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*''International Vital Records Handbook'' <ref>Kemp Thomas Jay. ''International Vital Records Handbook''. 5th ed. Baltimore: Genealogical Publishing Co., Inc.,2009. ISBM 9780806317939: 0806317930 [http://www.worldcat.org/oclc/21151089 Worldcat]. FHL book [http://www.familysearch.org/eng/library/fhlcatalog/supermainframeset.asp?display=titledetails&titleno=984403&disp=International+vital+records+handbook%20%20&columns=*,0,0 973 V24k 1994]. </ref> This includes samples of application forms that can be sent to state offices to request copies of vital records. It also provides telephone ordering numbers for most offices. Payment by bank card is generally accepted.
  
The Family History Library also has a guide to Vital Records in the United States that is frequently updated (not available at Family History Centers).  
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*''The source: a guidebook of American genealogy'' <ref> Szucs, Loretto Dennis, Luebking, Sandra Hargreaves. ''The source: a guidebook of American genealogy''. Edition: 3, illustrated. Published by Ancestry Publishing, 2005. ISBN 1593312776: 9781593312770. 965 pages. [http://www.worldcat.org/oclc/64084569 Worldcat] </ref>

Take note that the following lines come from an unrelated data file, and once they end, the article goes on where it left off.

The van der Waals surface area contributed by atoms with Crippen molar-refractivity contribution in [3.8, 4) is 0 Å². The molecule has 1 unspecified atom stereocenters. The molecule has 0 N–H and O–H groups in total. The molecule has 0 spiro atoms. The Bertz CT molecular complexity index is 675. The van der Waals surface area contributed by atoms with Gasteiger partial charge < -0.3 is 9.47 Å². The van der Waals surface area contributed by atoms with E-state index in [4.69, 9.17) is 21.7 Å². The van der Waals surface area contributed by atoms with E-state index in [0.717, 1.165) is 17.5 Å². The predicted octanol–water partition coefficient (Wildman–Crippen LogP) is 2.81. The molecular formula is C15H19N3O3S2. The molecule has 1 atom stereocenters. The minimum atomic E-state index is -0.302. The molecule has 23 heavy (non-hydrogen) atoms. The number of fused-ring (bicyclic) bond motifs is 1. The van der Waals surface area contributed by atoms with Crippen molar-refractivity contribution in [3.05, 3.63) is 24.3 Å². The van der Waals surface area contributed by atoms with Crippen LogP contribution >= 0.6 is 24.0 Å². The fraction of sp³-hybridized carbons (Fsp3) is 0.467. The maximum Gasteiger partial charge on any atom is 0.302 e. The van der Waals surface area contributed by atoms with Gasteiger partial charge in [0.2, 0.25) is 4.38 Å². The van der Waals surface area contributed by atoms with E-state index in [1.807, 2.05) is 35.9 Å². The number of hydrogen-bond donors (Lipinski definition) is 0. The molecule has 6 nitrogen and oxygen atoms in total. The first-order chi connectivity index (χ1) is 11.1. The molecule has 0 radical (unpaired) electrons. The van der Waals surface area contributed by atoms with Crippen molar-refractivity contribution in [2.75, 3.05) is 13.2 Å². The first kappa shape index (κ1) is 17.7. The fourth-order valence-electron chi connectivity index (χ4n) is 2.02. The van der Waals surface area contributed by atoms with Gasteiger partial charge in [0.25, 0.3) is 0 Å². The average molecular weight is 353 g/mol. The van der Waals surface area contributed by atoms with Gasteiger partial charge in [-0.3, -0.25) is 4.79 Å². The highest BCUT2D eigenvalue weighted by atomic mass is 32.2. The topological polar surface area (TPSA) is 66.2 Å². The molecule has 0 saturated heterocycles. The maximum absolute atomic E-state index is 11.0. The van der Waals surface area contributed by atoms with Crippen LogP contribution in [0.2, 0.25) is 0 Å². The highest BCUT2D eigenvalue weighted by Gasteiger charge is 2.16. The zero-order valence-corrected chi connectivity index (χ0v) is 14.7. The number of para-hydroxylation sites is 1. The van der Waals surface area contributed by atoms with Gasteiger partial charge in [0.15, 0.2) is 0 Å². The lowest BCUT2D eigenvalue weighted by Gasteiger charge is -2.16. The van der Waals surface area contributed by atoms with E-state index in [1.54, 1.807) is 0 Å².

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*''The Vital Records Compendium:Comprising a Directory of Vital Records and Where They May be Located'' <ref> Stemmons, Jack and Diane Stemmons. ''The Vital Records Compendium:Comprising a Directory of Vital Records and Where They May be Located''. Logan, Utah: Everton Publishers, 1979. </ref>
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The Family History Library also has a guide to Vital Records in the United States that is frequently updated (not available at Family History Centers).
  
 
===How to Request a Record===
 
===How to Request a Record===

Revision as of 22:04, 9 June 2009

Locating Vital Records

Locating Records